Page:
How much does Godzilla weigh?
A good question. And since the life-size version doesn’t seem to be in New York at the moment, we’ll have to use a smaller replica and then multiply by a scaling factor. Our Godzilla, shown below eating Buffalo-Chicken Dip, lives in our house and occasionally visits Our Best Friend Craig over at Puntabulous (whose Guest Debates and Story of a Snake Wrangler are simply brilliant).
The first thing we need to do is estimate Godzilla’s volume. Since I was absent the day my geometry teacher covered volumes of giant monsters, we’ll use water displacement. The original plan for this experiment had us using a calibrated beaker, submerging Godzilla, and measuring how much the water level rose, but it turns out that we don’t have any giganto-sized beakers. Instead, we took a 5-gallon cooking pot filled to the absolute top with water, placed it in an emptied toy-container (to catch the water), and then dunked Godzilla in and measured the water that spilled out.
Here’s TwoPi dunking Godzilla.
Unfortunately, Godzilla didn’t fit completely. So TwoPi carefully added more water to bring the water level back up to the top:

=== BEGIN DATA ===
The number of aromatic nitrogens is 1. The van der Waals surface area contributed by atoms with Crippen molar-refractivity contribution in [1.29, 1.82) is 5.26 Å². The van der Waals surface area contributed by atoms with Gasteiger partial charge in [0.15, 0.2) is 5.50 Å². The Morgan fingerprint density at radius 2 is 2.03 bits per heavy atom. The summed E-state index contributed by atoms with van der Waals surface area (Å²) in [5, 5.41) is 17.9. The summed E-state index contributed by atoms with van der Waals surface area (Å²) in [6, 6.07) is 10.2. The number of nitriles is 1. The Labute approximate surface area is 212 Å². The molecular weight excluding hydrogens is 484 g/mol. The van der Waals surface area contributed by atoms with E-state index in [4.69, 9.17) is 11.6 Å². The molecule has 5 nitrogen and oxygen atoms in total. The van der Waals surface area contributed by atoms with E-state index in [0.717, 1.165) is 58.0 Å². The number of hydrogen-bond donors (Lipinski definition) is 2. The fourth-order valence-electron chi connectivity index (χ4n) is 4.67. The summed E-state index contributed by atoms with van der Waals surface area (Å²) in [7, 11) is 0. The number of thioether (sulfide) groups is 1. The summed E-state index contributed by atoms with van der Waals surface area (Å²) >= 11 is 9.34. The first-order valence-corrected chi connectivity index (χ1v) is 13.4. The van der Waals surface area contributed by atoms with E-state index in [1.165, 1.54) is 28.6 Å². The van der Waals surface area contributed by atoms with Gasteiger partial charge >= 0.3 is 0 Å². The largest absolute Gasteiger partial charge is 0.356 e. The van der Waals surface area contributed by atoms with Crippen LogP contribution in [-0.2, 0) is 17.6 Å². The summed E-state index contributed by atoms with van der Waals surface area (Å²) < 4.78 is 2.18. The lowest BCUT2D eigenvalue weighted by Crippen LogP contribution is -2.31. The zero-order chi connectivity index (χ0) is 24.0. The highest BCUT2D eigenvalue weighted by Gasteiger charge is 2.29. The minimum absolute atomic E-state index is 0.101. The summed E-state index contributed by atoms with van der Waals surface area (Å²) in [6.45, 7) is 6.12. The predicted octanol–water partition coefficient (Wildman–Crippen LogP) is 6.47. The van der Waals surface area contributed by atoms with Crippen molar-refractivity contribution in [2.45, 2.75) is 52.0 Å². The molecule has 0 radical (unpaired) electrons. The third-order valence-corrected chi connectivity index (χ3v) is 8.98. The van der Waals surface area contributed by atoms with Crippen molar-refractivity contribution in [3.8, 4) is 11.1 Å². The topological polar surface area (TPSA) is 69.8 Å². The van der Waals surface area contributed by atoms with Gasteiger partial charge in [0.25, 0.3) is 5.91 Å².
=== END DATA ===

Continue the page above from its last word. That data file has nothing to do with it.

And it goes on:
And then dunked the part of Godzilla that hadn’t fit originally.
The next step was to figure out how much water had overflowed. TwoPi poured it into a measuring up while Godzilla ate an oatmeal cookie to recover from his bath.
It turns out that the volume of water was 2.9 liters:
Now we need to calculate the scaling factor. Here’s where things get interesting. Our Godzilla is 37.5 cm tall (head to foot). According to Robert Biodi, the original Godzilla was 50 meters tall.
In the 1984 movie Godzilla, the monster had grown to 80 meters (possibly because the buildings in Tokyo were larger), and for films in the 1990s, including the 1992 Godzilla vs. Mothra, he was 100 meters.
But now, in the 2000s, he’s back to 80 meters. So which height shall we use? Let’s stick with the original of 50 meters. Since our Godzilla is 0.375 meters high, the linear scale is 50/0.375≈133.3. But we are working with volume, so we have to cube this scaling factor to get (50/0.375)3≈2,370,370.37.
We take this number and multiply by the 2.9 liters of water that our Godzilla displaced. The original Godzilla would displace 6,874,074 liters of water!
But how do we translate a volume (liters) to a weight (kilograms, except that’s really a mass, but you know what I mean)? We need to multiply by Godzilla’s density. There aren’t any scientists that mention that in any of the films, so we’ll use the density of a crocodile body: 0.9 kg/liter. So we multiply 6,874,074 by 0.9 and find that Godzilla weighs about 6,186,667 kilograms, or 13,610,667 pounds.
Maybe 13,610,668 after all his snacks.
Thanks to Bill Korth for sharing this method of calculating the weight of dinosaurs during a teacher workshop. He himself got it from Dinosaurs: The Textbook (3rd ed.) by Spencer G. Lucas, which explains that this is in fact the way that scientists estimate dinosaur weights, using very accurate scale models.